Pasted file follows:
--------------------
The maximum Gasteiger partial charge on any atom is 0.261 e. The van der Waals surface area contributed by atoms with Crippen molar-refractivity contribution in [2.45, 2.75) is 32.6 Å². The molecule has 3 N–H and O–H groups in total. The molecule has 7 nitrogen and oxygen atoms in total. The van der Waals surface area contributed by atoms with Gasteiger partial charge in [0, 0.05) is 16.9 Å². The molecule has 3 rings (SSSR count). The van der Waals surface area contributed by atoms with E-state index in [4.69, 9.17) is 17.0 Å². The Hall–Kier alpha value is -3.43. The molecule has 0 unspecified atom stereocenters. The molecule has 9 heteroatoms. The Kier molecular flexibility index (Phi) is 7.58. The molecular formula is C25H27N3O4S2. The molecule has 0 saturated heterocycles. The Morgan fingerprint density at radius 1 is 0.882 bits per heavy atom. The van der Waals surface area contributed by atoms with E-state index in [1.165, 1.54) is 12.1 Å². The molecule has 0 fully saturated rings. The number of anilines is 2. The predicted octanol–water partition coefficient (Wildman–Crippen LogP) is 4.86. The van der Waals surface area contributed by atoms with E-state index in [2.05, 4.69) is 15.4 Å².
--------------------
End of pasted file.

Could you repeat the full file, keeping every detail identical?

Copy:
The maximum Gasteiger partial charge on any atom is 0.261 e. The van der Waals surface area contributed by atoms with Crippen molar-refractivity contribution in [2.45, 2.75) is 32.6 Å². The molecule has 3 N–H and O–H groups in total. The molecule has 7 nitrogen and oxygen atoms in total. The van der Waals surface area contributed by atoms with Gasteiger partial charge in [0, 0.05) is 16.9 Å². The molecule has 3 rings (SSSR count). The van der Waals surface area contributed by atoms with E-state index in [4.69, 9.17) is 17.0 Å². The Hall–Kier alpha value is -3.43. The molecule has 0 unspecified atom stereocenters. The molecule has 9 heteroatoms. The Kier molecular flexibility index (Phi) is 7.58. The molecular formula is C25H27N3O4S2. The molecule has 0 saturated heterocycles. The Morgan fingerprint density at radius 1 is 0.882 bits per heavy atom. The van der Waals surface area contributed by atoms with E-state index in [1.165, 1.54) is 12.1 Å². The molecule has 0 fully saturated rings. The number of anilines is 2. The predicted octanol–water partition coefficient (Wildman–Crippen LogP) is 4.86. The van der Waals surface area contributed by atoms with E-state index in [2.05, 4.69) is 15.4 Å².